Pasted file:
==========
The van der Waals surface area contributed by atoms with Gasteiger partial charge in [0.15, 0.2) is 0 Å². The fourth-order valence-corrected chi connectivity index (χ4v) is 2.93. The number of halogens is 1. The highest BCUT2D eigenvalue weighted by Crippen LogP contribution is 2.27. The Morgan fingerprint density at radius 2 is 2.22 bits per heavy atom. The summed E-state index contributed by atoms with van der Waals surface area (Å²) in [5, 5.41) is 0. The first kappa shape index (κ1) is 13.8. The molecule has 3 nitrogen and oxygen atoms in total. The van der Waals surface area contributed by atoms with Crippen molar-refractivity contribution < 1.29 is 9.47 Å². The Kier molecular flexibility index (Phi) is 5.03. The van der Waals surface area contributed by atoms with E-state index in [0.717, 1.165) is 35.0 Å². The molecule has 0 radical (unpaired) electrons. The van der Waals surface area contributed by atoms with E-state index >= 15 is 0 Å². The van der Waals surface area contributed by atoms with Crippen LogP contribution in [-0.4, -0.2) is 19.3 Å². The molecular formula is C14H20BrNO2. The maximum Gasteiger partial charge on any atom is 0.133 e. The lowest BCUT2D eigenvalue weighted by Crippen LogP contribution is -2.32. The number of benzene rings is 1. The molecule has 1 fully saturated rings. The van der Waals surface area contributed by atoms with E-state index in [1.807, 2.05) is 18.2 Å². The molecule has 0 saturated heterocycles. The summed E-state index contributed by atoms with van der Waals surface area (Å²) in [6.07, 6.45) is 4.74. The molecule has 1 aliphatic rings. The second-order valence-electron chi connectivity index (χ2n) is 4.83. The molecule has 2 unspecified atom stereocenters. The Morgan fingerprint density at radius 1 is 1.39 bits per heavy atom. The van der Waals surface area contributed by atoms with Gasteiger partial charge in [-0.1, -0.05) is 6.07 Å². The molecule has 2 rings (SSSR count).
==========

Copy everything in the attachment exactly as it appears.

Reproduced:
The van der Waals surface area contributed by atoms with Gasteiger partial charge in [0.15, 0.2) is 0 Å². The fourth-order valence-corrected chi connectivity index (χ4v) is 2.93. The number of halogens is 1. The highest BCUT2D eigenvalue weighted by Crippen LogP contribution is 2.27. The Morgan fingerprint density at radius 2 is 2.22 bits per heavy atom. The summed E-state index contributed by atoms with van der Waals surface area (Å²) in [5, 5.41) is 0. The first kappa shape index (κ1) is 13.8. The molecule has 3 nitrogen and oxygen atoms in total. The van der Waals surface area contributed by atoms with Crippen molar-refractivity contribution < 1.29 is 9.47 Å². The Kier molecular flexibility index (Phi) is 5.03. The van der Waals surface area contributed by atoms with E-state index in [0.717, 1.165) is 35.0 Å². The molecule has 0 radical (unpaired) electrons. The van der Waals surface area contributed by atoms with E-state index >= 15 is 0 Å². The van der Waals surface area contributed by atoms with Crippen LogP contribution in [-0.4, -0.2) is 19.3 Å². The molecular formula is C14H20BrNO2. The maximum Gasteiger partial charge on any atom is 0.133 e. The lowest BCUT2D eigenvalue weighted by Crippen LogP contribution is -2.32. The number of benzene rings is 1. The molecule has 1 fully saturated rings. The van der Waals surface area contributed by atoms with E-state index in [1.807, 2.05) is 18.2 Å². The molecule has 0 saturated heterocycles. The summed E-state index contributed by atoms with van der Waals surface area (Å²) in [6.07, 6.45) is 4.74. The molecule has 1 aliphatic rings. The second-order valence-electron chi connectivity index (χ2n) is 4.83. The molecule has 2 unspecified atom stereocenters. The Morgan fingerprint density at radius 1 is 1.39 bits per heavy atom. The van der Waals surface area contributed by atoms with Gasteiger partial charge in [-0.1, -0.05) is 6.07 Å². The molecule has 2 rings (SSSR count).